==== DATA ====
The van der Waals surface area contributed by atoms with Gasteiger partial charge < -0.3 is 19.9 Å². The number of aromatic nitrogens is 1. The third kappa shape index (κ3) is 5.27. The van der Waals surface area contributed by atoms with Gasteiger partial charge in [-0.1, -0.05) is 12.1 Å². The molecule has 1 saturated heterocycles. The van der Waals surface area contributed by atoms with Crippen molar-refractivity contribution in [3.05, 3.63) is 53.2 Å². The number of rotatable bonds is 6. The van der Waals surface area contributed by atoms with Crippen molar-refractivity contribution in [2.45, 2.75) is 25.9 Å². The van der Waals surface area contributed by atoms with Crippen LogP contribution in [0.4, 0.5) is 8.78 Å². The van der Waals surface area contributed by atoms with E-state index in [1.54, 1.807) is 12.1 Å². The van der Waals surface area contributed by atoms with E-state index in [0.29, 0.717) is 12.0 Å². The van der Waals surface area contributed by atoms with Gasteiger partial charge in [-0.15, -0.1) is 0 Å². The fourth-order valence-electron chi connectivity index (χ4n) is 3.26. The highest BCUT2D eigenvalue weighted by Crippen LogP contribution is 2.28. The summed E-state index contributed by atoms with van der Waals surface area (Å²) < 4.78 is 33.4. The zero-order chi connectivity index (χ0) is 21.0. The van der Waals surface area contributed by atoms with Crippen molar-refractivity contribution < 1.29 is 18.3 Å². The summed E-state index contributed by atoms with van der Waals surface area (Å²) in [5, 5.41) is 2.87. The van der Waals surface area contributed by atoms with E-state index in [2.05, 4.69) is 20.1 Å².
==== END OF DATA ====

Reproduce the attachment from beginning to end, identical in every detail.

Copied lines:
The van der Waals surface area contributed by atoms with Gasteiger partial charge < -0.3 is 19.9 Å². The number of aromatic nitrogens is 1. The third kappa shape index (κ3) is 5.27. The van der Waals surface area contributed by atoms with Gasteiger partial charge in [-0.1, -0.05) is 12.1 Å². The molecule has 1 saturated heterocycles. The van der Waals surface area contributed by atoms with Crippen molar-refractivity contribution in [3.05, 3.63) is 53.2 Å². The number of rotatable bonds is 6. The van der Waals surface area contributed by atoms with Crippen molar-refractivity contribution in [2.45, 2.75) is 25.9 Å². The van der Waals surface area contributed by atoms with Crippen LogP contribution in [0.4, 0.5) is 8.78 Å². The van der Waals surface area contributed by atoms with E-state index in [1.54, 1.807) is 12.1 Å². The van der Waals surface area contributed by atoms with E-state index in [0.29, 0.717) is 12.0 Å². The van der Waals surface area contributed by atoms with Gasteiger partial charge in [-0.15, -0.1) is 0 Å². The fourth-order valence-electron chi connectivity index (χ4n) is 3.26. The highest BCUT2D eigenvalue weighted by Crippen LogP contribution is 2.28. The summed E-state index contributed by atoms with van der Waals surface area (Å²) < 4.78 is 33.4. The zero-order chi connectivity index (χ0) is 21.0. The van der Waals surface area contributed by atoms with Crippen molar-refractivity contribution < 1.29 is 18.3 Å². The summed E-state index contributed by atoms with van der Waals surface area (Å²) in [5, 5.41) is 2.87. The van der Waals surface area contributed by atoms with E-state index in [2.05, 4.69) is 20.1 Å².